UCLA Failed to Protect Students from Sexual Harassment, Lawsuit Says

Already one of 106 colleges and universities under investigation by the federal Department of Education for possible violations of Title IX, the University of California, Los Angeles (UCLA) now faces a Title IX lawsuit by two graduate students.

On June 11, Nefertiti Takla and Kristen Hillaire Glasgow filed the suit and demand for jury trial against the Board of Regents of the University of California for allowing a sexually hostile environment that they claim “was so severe” it deprived them “of access to educational opportunities and benefits.”

In the lawsuit, Takla and Glasgow allege they endured repeated instances of sexual harassment and assault by Gabriel Piterberg, a UCLA history professor, and that UCLA acted with “deliberate indifference” to their reports in violation of Title IX, the equal education law that bars sex discrimination.

UPDATE Sept. 28: The UCLA Board of Regents have denied the students’ allegations in an official response. The students amended their lawsuit in August to further allege that the school failed to properly protect Glasgow because Piterberg was allowed to continue teaching at UCLA following her complaints. The parties are scheduled to appear in court on Nov. 2.

Piterberg served as Takla’s dissertation advisor and sat on a committee that made decisions about which students should be allocated funding—funding Glasgow largely depended on to continue her studies.

The lawsuit alleges Piterberg:

  • Made “unwanted sexual advances” toward the plaintiffs
  • Sexually assaulted the plaintiffs by pressing himself against them and forcing his tongue in their mouths
  • Repeatedly told the plaintiffs of his alleged “sexual affairs with UCLA professors and graduate students”

Takla was the first of the two plaintiffs to lodge a complaint with UCLA’s then-Title IX coordinator, Paula Thomason. Takla alleges that Thomason later told her Piterberg “admitted to the ‘basic facts’” of the complaint, “but denied ‘manipulating or trying to coerce’ her.” Glasgow later notified Thomason by phone of her harassment by Piterberg. Both plaintiffs allege they were “never once advised of [their] Title IX rights or [their] rights under the University of California Sexual Harassment and Sexual Violence Policy.” The latter states that victims of sexual assault “shall be provided with a written explanation of the individual’s rights and options.”

Further, Takla alleges that Thomason “actively discouraged [her] from pursuing a formal investigation,” telling her that if brought before the Academic Senate, “Professor Piterberg’s peers may well side with him.” Takla claims that Thomason advised her that “early resolution,” a process used to resolve concerns cooperatively between two parties and/or when a formal investigation is not likely to lead to a satisfactory outcome, was the best way to handle the matter. Thomason allegedly said it would be faster, more effective and that “UCLA would tell her the terms of the resolution once that resolution had been reached.” Yet according to UCLA’s procedure for responding to reports of sexual harassment, “early resolution is inappropriate” in cases “when reports involve individuals with a pattern of inappropriate behavior or allege criminal acts such as stalking, sexual assault or physical assault.”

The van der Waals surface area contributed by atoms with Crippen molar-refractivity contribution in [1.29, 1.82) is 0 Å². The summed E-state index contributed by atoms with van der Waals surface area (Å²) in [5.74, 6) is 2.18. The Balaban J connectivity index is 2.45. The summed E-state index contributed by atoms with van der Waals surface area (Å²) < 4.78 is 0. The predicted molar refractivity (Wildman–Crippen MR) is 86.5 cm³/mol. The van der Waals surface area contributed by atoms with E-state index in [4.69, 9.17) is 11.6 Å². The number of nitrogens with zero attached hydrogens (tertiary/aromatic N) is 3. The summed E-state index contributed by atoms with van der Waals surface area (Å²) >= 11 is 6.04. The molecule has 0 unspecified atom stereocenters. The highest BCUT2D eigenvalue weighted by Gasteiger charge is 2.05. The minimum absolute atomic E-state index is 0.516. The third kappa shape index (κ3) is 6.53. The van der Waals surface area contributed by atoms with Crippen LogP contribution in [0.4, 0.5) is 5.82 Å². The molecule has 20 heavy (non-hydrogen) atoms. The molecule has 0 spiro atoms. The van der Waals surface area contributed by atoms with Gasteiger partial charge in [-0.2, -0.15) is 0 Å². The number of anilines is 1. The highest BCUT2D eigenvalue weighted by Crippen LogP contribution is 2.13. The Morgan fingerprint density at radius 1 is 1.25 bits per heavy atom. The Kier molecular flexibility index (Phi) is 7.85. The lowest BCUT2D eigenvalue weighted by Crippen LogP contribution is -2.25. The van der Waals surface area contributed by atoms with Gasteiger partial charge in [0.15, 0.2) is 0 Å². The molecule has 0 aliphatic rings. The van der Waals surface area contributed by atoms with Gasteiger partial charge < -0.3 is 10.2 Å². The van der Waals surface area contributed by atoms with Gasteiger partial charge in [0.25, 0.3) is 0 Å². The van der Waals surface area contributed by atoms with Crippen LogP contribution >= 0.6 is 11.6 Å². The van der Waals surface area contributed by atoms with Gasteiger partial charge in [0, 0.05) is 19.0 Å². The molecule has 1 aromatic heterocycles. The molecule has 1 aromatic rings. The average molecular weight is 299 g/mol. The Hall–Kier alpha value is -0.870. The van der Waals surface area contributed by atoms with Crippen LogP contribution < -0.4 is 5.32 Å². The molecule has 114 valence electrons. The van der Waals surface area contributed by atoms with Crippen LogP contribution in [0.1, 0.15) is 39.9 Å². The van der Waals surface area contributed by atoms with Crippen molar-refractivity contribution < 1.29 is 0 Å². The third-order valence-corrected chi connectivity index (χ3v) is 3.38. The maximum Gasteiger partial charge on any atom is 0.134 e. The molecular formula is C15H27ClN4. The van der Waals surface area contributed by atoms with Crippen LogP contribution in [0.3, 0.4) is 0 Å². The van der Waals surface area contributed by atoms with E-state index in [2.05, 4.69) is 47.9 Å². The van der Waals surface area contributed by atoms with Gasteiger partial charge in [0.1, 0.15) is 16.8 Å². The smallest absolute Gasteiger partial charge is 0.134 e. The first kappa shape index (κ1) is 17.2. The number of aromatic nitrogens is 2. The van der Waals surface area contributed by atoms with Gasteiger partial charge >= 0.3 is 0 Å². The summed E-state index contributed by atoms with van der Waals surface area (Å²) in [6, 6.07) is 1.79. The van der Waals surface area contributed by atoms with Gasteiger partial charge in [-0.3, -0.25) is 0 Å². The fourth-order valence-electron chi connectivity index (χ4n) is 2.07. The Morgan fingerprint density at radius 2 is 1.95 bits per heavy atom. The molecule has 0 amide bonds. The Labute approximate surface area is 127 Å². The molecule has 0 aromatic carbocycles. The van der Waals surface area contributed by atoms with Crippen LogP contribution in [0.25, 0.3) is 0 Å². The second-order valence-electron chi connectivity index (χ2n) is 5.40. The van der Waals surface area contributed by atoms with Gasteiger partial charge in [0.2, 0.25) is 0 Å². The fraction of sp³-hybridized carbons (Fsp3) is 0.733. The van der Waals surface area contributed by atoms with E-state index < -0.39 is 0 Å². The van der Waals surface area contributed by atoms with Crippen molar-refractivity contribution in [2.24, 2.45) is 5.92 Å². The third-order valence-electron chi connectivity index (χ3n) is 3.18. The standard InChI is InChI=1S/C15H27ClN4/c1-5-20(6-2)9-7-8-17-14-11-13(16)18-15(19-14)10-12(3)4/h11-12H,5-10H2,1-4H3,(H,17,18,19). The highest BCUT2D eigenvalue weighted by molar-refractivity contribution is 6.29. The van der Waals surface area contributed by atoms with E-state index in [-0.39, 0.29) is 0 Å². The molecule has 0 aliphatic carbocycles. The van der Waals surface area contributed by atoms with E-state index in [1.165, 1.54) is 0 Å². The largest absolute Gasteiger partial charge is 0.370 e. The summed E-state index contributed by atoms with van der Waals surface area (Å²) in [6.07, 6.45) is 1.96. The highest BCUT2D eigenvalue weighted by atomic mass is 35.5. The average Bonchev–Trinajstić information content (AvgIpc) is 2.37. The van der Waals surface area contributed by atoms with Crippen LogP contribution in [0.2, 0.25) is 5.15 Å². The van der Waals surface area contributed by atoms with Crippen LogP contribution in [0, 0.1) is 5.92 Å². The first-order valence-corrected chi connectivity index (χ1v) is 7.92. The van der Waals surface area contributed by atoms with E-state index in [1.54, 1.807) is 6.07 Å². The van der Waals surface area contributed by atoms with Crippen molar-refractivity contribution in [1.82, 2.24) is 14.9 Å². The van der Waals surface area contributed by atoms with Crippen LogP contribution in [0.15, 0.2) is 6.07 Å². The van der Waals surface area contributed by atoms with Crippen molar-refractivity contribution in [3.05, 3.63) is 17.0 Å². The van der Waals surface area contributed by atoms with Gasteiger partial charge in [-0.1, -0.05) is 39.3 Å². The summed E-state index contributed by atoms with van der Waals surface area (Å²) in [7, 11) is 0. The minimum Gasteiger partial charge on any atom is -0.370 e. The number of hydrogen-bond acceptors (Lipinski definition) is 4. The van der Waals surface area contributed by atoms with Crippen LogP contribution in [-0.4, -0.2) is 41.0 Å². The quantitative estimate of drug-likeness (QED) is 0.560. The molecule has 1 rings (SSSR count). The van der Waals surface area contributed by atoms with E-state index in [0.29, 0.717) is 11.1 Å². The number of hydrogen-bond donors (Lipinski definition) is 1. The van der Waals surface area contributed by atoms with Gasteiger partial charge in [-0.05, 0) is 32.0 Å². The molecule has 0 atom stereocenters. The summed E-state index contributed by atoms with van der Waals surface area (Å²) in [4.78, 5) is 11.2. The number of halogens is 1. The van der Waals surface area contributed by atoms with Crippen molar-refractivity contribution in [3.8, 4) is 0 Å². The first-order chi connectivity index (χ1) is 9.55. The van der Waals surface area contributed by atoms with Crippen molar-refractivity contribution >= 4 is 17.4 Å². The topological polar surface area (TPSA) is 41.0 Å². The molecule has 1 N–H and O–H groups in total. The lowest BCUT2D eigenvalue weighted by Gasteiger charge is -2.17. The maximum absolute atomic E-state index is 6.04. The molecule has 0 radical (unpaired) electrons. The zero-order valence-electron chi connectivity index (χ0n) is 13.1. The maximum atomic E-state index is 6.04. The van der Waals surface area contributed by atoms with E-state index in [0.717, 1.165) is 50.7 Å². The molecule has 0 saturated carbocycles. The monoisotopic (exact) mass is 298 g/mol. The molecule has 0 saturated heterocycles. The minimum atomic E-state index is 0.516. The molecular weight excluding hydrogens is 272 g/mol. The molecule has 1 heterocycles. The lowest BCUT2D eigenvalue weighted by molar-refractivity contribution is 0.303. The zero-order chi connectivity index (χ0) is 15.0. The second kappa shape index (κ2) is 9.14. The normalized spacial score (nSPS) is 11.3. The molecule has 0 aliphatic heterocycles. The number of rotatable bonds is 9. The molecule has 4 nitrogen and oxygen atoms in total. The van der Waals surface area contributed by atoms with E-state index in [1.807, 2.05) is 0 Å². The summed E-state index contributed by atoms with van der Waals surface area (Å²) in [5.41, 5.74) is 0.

It took UCLA over nine months to complete investigation of Takla’s complaint, according to the suit, “and [investigators] never made any findings…in contravention of what Title IX requires.” When Takla asked to learn the outcome of the early resolution process, Thomason allegedly told her “that there was no formal documentation or report because the investigation had been terminated by the conclusion of the early resolution.” The university’s Sexual Harassment and Sexual Violence Policy requires that the Title IX officer “maintain records of reports of sexual harassment and sexual violence at the location and actions taken in response to reports, including records of investigations, voluntary resolutions, and disciplinary action.”

Both plaintiffs are demanding reimbursement for tuition and related expenses, expenses incurred as a consequence of the sexual harassment, deprivation of equal access to the educational benefits and opportunities provided by UCLA, lost earnings and earning capacity, and past, present and future emotional pain and suffering.

The Ms. Blog called UCLA to inquire about the terms of the early resolution and what, if any, actions have been taken. In response, the school’s media relations office released the following statement:

UCLA is committed to providing an environment free from harassment and discrimination and ensuring due process for all members of our community. The facts of this case are complex and due to the privacy rights of all involved, we are prohibited from making further comment.

Thomason has since left UCLA and is now the Title IX compliance officer for the California State University system. Piterberg has remained a member of UCLA’s faculty, but is not scheduled to teach in the fall, according to UCLA’s history department.

Photo courtesy of Flickr user Prayitno licensed under Creative Commons 2.0



Julia Robins is a Ms. editorial intern and a graduate of William & Mary. Follow Julia on Twitter @julia_robins.